Standing up for religious principles in an increasingly secularized and politicized country has become extremely difficult for religious and clergy. It doesn’t help their spiritual causes when these very same religious and clergy cannot delineate between what their respective faiths teach and what is simply the desire to attain a political or economic result.
For example, the Sisters of St. Francis of Philadelphia, a member of the Interfaith Counsel on Corporate Responsibility, have issued a shareholder proxy resolution to Walgreens requesting the drugstore chain abandon the sale of tobacco products.
To borrow from Sam Cooke, I don’t know much about running a successful franchise but I do know a bit about most of the world’s major religions, especially Roman Catholicism. Not a whole lot of faiths espouse anti-tobacco theology. Those that do require only that their followers adhere to religious practices and customs rather than forcing everyone else outside the flock obey as well. That last, incidentally, exists only in the secular realm populated by such statist politicians as New York City Mayor Michael Bloomberg.
So the radical sisters from the City of Brotherly Love want Walgreens to stop selling tobacco? Back in my corporate-flack days, this was called “diluting the brand” as there’s nothing in Roman Catholic doctrine that addresses cigarettes, cigars, snuff and chew or the selling thereof.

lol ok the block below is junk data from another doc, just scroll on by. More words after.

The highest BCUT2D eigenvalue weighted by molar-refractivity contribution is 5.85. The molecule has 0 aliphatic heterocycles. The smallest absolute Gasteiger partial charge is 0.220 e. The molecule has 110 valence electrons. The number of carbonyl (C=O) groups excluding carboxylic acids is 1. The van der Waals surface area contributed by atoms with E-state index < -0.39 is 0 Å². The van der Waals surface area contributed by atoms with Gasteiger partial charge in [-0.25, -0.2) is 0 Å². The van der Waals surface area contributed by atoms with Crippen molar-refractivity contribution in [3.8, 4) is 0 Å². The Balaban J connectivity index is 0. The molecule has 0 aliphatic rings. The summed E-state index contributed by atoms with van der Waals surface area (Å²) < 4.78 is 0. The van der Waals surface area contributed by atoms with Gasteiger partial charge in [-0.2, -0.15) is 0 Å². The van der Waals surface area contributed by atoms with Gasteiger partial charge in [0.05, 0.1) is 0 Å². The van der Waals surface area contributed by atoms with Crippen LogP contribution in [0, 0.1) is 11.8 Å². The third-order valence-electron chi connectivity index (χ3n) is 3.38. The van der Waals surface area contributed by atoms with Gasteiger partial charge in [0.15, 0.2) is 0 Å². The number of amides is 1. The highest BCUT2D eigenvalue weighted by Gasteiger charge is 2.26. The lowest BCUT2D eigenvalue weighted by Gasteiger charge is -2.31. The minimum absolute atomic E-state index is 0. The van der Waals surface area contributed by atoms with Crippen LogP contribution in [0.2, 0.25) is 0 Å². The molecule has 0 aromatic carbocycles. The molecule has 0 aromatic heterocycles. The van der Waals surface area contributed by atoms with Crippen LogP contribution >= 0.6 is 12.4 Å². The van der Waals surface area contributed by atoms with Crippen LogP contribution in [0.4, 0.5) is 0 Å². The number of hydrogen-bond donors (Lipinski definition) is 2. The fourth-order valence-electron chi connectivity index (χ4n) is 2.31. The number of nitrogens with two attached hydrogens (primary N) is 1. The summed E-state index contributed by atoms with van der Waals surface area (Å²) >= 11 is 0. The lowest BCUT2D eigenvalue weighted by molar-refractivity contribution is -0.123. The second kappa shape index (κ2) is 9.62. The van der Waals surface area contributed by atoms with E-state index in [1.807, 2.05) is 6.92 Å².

But there’s plenty in said doctrine that refers to the intrinsic sinfulness of contraceptives and contraceptives that may also work as abortifacients – both sold, by the way, at Walgreens, and both, coincidentally, completely ignored by the Philly nuns in their litany of leftist proxy resolutions.
Contrast the St. Francis Sisters’ activism with the decision to boycott the Boston College graduation ceremony made by Boston Cardinal Sean O’Malley. O’Malley traditionally delivers the blessing for the ceremony, but will take a pass this year to protest the selection of Irish Prime Minister Enda Kenny – who endorses abortion legislation – as speaker at the event.
As the old Sesame Street song goes: “One of these things is not like the other.” Standing one’s ground on religious merits is not part of the nun’s liberal “narrative,” which apparently derives far more from Planned Parenthood and nanny statism than it does Roman Catholicism.